The Zekelman Holocaust Center in Farmington Hills has opened its newly renovated core exhibit, which now puts Holocaust survivors’ and victims’ stories at the forefront. The exhibition uses new technology and updated historical information to recount their memories and honor their legacy. It re-opened Jan. 28 to a crowd filled with community members and local survivors, who took the stage for the ribbon cutting ceremony with Holocaust Center CEO Rabbi Eli Mayerfeld. 

As a guest enters around the Holocaust sign just past a real box car used during the transportation of people to concentration camps, they’re taken into the lives of Jewish people before the Holocaust. Torahs, shoes, toys, artifacts and quotes from local survivors tell the stories of Jewish people living through the Holocaust. About 400 survivors are living in Michigan currently.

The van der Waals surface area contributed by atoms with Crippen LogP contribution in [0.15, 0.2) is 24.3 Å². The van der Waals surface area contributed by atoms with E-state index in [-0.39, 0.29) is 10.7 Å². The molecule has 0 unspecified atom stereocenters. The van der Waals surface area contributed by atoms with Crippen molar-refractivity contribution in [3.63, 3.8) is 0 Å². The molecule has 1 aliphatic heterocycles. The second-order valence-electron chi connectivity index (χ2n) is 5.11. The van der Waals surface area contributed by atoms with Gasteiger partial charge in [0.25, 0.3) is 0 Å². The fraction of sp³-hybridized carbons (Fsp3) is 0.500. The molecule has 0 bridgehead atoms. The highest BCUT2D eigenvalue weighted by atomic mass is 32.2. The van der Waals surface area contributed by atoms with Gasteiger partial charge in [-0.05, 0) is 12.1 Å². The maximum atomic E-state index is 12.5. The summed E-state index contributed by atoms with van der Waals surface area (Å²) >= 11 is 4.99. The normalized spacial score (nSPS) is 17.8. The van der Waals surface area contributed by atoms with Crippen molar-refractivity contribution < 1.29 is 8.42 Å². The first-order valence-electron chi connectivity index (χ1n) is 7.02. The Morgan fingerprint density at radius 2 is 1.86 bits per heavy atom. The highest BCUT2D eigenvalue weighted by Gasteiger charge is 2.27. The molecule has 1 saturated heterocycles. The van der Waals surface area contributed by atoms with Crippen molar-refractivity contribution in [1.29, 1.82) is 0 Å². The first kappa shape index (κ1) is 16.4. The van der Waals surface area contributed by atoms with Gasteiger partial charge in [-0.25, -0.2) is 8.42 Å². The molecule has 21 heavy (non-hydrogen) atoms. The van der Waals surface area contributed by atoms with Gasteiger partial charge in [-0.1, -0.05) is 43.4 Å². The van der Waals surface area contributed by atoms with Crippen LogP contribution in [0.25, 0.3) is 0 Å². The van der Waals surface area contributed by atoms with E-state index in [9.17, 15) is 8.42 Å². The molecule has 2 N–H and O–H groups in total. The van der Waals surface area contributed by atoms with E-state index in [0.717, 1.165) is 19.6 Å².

“One of the things that we’ve included in that last exhibit is that these kinds of terrible things happen because of our context,” says Mayerfeld. “It takes at first a society that is just so extended, broken, and then people find ways to try to take advantage of that. And so, we want people to recognize that and figure out how do you improve a society.” 

One Detroit’s Sarah Zientarski attended the opening ceremony to learn about the changes to the museum and hear from local survivors who were there. She talks with Zekelman Holocaust Center Director of Education Ruth Bergman and Director of Cultural Affairs Mark Mulder, and hears a speech from Holocaust survivor Irene Miller. 

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